Statistical corrections of fracture sampling bias in boreholes from acoustic televiewer logs
McNamara, David D.
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Massiot, C., Lewis, B., Price, L., Bignall, G, & McNamara, David D. (2012). Statistical corrections of fracture sampling bias in boreholes from acoustic televiewer logs Paper presented at the New Zealand Geothermal Workshop, Auckland.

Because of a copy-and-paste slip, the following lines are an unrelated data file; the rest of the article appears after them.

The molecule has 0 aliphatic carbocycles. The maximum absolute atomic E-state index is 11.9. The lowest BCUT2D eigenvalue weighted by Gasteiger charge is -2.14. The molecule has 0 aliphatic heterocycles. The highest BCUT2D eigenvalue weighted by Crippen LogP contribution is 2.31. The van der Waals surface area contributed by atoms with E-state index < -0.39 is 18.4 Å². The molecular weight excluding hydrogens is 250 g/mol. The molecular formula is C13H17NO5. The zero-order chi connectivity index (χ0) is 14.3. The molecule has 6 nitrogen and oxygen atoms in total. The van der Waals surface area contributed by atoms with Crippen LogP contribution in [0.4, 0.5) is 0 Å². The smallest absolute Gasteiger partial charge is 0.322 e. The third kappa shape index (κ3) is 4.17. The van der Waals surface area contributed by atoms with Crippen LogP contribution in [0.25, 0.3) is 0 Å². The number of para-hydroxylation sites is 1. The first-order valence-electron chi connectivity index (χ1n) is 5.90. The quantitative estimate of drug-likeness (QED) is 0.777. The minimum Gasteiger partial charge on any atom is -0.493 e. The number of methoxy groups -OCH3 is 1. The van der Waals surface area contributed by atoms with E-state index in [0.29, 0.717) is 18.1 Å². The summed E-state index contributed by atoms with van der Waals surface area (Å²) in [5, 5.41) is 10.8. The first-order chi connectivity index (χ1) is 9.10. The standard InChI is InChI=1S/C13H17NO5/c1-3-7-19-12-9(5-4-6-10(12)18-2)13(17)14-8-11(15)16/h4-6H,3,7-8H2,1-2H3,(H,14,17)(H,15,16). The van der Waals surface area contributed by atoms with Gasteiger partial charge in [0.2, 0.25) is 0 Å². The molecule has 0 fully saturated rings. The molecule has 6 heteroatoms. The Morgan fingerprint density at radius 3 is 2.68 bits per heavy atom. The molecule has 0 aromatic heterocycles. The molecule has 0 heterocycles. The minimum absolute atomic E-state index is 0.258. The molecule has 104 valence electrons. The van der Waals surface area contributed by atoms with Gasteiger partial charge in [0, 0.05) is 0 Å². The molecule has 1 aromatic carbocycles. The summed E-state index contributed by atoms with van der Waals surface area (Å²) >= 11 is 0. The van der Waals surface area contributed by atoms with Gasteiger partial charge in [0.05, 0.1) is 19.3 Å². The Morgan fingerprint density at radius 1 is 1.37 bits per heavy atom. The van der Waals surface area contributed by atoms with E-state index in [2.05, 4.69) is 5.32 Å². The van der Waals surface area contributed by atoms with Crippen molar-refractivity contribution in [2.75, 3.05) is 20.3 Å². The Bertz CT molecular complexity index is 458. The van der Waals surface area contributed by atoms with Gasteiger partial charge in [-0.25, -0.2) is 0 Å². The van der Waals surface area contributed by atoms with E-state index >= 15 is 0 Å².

Targeting structurally controlled permeability remains a challenge in high temperature geothermal fields, because of the difficulties in characterising faults and fractures and their behaviour within the reservoir. The large-scale structural framework of a reservoir is usually well defined from offsets of key marker stratigraphic units intersected by wells. Some of these large-scale faults significantly contribute to reservoir permeability. Smaller-scale structures, particularly inferred active fractures, are also of major importance for the vertical and lateral flow of fluid within fractured formations. To identify the structures directly within the formations, acoustic televiewer logs are acquired in New Zealand geothermal fields with the advent of the Acoustic Formation Imaging Technology (AFIT) tool, which is rated to 300°C. This wireline logging tool acquires a full 360° acoustic image of the inside of the borehole. Typically, fractures have different acoustic impedances from the wall-rock formation and appear as discordant features on the image, which can be systematically picked during image analysis. Each fracture has its true orientation (dip/dip direction) calculated in-situ taking into account image orientation and well deviation. The detailed analysis of these wireline logs provides insights on the nature, distribution, aperture and orientation of the fractures directly at the borehole wall. This information can be correlated to other logs to identify which structures may be open to fluid flow. However, fractures sub-parallel to the borehole axis will be under-sampled as fewer are intersected by the well. Here we describe a technique which we use to statistically correct for the natural bias involved when counting fractures intersected by a borehole at various angles. We demonstrate the impact that this bias can have on the structural characterisation of a fractured reservoir from acoustic televiewer images, using examples from four AFIT log intervals acquired in the Rotokawa Andesite, Rotokawa Geothermal Field (New Zealand). This correction provides a more accurate representation of the true structural character of the reservoir. The resultant, improved dataset allows for greater confidence in reservoir characterisation, future well targeting, as well as fracture and reservoir modelling.
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